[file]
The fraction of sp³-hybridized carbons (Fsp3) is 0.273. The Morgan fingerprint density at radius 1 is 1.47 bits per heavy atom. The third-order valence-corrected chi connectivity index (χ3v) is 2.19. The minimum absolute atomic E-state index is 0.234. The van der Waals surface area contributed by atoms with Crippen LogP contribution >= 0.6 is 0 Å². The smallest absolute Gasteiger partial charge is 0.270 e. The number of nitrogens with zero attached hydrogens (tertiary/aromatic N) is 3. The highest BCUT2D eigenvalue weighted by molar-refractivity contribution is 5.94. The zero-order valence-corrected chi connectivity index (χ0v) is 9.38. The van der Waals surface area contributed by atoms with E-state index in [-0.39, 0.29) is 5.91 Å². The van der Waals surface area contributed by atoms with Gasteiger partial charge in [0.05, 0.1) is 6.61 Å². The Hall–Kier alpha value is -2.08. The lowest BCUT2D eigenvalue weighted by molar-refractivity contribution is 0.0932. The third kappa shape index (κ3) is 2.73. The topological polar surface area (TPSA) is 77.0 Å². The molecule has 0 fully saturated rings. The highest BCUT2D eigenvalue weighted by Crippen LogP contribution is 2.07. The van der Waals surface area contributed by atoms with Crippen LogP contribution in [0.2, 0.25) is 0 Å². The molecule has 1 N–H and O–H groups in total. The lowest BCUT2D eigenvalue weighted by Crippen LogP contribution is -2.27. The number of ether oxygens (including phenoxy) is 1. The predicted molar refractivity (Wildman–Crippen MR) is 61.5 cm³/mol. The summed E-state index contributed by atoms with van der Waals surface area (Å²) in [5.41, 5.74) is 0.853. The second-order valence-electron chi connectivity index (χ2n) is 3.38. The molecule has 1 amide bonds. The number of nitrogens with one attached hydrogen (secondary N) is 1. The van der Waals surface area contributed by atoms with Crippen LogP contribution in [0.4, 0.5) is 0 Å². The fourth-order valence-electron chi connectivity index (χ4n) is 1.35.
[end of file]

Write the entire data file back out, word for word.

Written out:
The fraction of sp³-hybridized carbons (Fsp3) is 0.273. The Morgan fingerprint density at radius 1 is 1.47 bits per heavy atom. The third-order valence-corrected chi connectivity index (χ3v) is 2.19. The minimum absolute atomic E-state index is 0.234. The van der Waals surface area contributed by atoms with Crippen LogP contribution >= 0.6 is 0 Å². The smallest absolute Gasteiger partial charge is 0.270 e. The number of nitrogens with zero attached hydrogens (tertiary/aromatic N) is 3. The highest BCUT2D eigenvalue weighted by molar-refractivity contribution is 5.94. The zero-order valence-corrected chi connectivity index (χ0v) is 9.38. The van der Waals surface area contributed by atoms with E-state index in [-0.39, 0.29) is 5.91 Å². The van der Waals surface area contributed by atoms with Gasteiger partial charge in [0.05, 0.1) is 6.61 Å². The Hall–Kier alpha value is -2.08. The lowest BCUT2D eigenvalue weighted by molar-refractivity contribution is 0.0932. The third kappa shape index (κ3) is 2.73. The topological polar surface area (TPSA) is 77.0 Å². The molecule has 0 fully saturated rings. The highest BCUT2D eigenvalue weighted by Crippen LogP contribution is 2.07. The van der Waals surface area contributed by atoms with Crippen LogP contribution in [0.2, 0.25) is 0 Å². The molecule has 1 N–H and O–H groups in total. The lowest BCUT2D eigenvalue weighted by Crippen LogP contribution is -2.27. The number of ether oxygens (including phenoxy) is 1. The predicted molar refractivity (Wildman–Crippen MR) is 61.5 cm³/mol. The summed E-state index contributed by atoms with van der Waals surface area (Å²) in [5.41, 5.74) is 0.853. The second-order valence-electron chi connectivity index (χ2n) is 3.38. The molecule has 1 amide bonds. The number of nitrogens with one attached hydrogen (secondary N) is 1. The van der Waals surface area contributed by atoms with Crippen LogP contribution in [0.4, 0.5) is 0 Å². The fourth-order valence-electron chi connectivity index (χ4n) is 1.35.